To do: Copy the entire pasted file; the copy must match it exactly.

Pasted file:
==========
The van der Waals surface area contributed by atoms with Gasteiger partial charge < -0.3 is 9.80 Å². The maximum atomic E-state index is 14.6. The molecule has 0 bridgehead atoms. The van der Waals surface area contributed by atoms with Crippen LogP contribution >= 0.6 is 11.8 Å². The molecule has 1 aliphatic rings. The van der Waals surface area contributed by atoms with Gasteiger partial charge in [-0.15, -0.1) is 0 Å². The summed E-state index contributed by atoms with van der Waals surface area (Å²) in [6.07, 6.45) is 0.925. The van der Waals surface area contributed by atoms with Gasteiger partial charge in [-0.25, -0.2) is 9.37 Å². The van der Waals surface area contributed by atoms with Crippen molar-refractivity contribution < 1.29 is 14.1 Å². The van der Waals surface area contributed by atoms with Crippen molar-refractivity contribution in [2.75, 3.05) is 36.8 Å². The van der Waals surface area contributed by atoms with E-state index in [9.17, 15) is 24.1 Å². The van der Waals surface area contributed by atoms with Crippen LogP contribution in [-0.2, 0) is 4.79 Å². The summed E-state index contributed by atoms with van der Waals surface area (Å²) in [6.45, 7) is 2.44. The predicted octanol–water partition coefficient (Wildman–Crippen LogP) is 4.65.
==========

The van der Waals surface area contributed by atoms with Gasteiger partial charge < -0.3 is 9.80 Å². The maximum atomic E-state index is 14.6. The molecule has 0 bridgehead atoms. The van der Waals surface area contributed by atoms with Crippen LogP contribution >= 0.6 is 11.8 Å². The molecule has 1 aliphatic rings. The van der Waals surface area contributed by atoms with Gasteiger partial charge in [-0.15, -0.1) is 0 Å². The summed E-state index contributed by atoms with van der Waals surface area (Å²) in [6.07, 6.45) is 0.925. The van der Waals surface area contributed by atoms with Gasteiger partial charge in [-0.25, -0.2) is 9.37 Å². The van der Waals surface area contributed by atoms with Crippen molar-refractivity contribution < 1.29 is 14.1 Å². The van der Waals surface area contributed by atoms with Crippen molar-refractivity contribution in [2.75, 3.05) is 36.8 Å². The van der Waals surface area contributed by atoms with E-state index in [9.17, 15) is 24.1 Å². The van der Waals surface area contributed by atoms with Crippen LogP contribution in [-0.2, 0) is 4.79 Å². The summed E-state index contributed by atoms with van der Waals surface area (Å²) in [6.45, 7) is 2.44. The predicted octanol–water partition coefficient (Wildman–Crippen LogP) is 4.65.